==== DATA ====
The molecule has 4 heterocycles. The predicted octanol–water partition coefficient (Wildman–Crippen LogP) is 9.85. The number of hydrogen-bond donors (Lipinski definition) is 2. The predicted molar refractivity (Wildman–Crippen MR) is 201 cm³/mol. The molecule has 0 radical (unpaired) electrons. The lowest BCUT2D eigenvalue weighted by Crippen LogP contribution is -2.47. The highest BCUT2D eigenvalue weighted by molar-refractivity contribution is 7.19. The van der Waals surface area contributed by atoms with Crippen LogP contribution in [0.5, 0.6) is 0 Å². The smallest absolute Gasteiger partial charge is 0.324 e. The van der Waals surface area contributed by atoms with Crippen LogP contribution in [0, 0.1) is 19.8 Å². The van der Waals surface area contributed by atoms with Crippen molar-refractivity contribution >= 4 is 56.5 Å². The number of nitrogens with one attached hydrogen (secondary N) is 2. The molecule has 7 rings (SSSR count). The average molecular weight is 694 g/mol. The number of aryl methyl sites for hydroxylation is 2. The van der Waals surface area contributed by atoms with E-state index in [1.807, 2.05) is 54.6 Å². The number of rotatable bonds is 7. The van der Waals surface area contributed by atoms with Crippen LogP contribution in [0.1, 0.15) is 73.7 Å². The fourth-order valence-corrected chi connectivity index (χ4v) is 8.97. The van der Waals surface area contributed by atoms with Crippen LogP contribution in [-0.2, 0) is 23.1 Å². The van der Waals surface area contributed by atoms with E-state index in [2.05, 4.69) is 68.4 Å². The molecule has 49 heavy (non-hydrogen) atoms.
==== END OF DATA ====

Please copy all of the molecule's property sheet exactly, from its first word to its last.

The molecule has 4 heterocycles. The predicted octanol–water partition coefficient (Wildman–Crippen LogP) is 9.85. The number of hydrogen-bond donors (Lipinski definition) is 2. The predicted molar refractivity (Wildman–Crippen MR) is 201 cm³/mol. The molecule has 0 radical (unpaired) electrons. The lowest BCUT2D eigenvalue weighted by Crippen LogP contribution is -2.47. The highest BCUT2D eigenvalue weighted by molar-refractivity contribution is 7.19. The van der Waals surface area contributed by atoms with Crippen LogP contribution in [0.5, 0.6) is 0 Å². The smallest absolute Gasteiger partial charge is 0.324 e. The van der Waals surface area contributed by atoms with Crippen LogP contribution in [0, 0.1) is 19.8 Å². The van der Waals surface area contributed by atoms with Crippen molar-refractivity contribution >= 4 is 56.5 Å². The number of nitrogens with one attached hydrogen (secondary N) is 2. The molecule has 7 rings (SSSR count). The average molecular weight is 694 g/mol. The number of aryl methyl sites for hydroxylation is 2. The van der Waals surface area contributed by atoms with E-state index in [1.807, 2.05) is 54.6 Å². The number of rotatable bonds is 7. The van der Waals surface area contributed by atoms with Crippen LogP contribution in [0.1, 0.15) is 73.7 Å². The fourth-order valence-corrected chi connectivity index (χ4v) is 8.97. The van der Waals surface area contributed by atoms with Crippen LogP contribution in [-0.2, 0) is 23.1 Å². The van der Waals surface area contributed by atoms with E-state index in [2.05, 4.69) is 68.4 Å². The molecule has 49 heavy (non-hydrogen) atoms.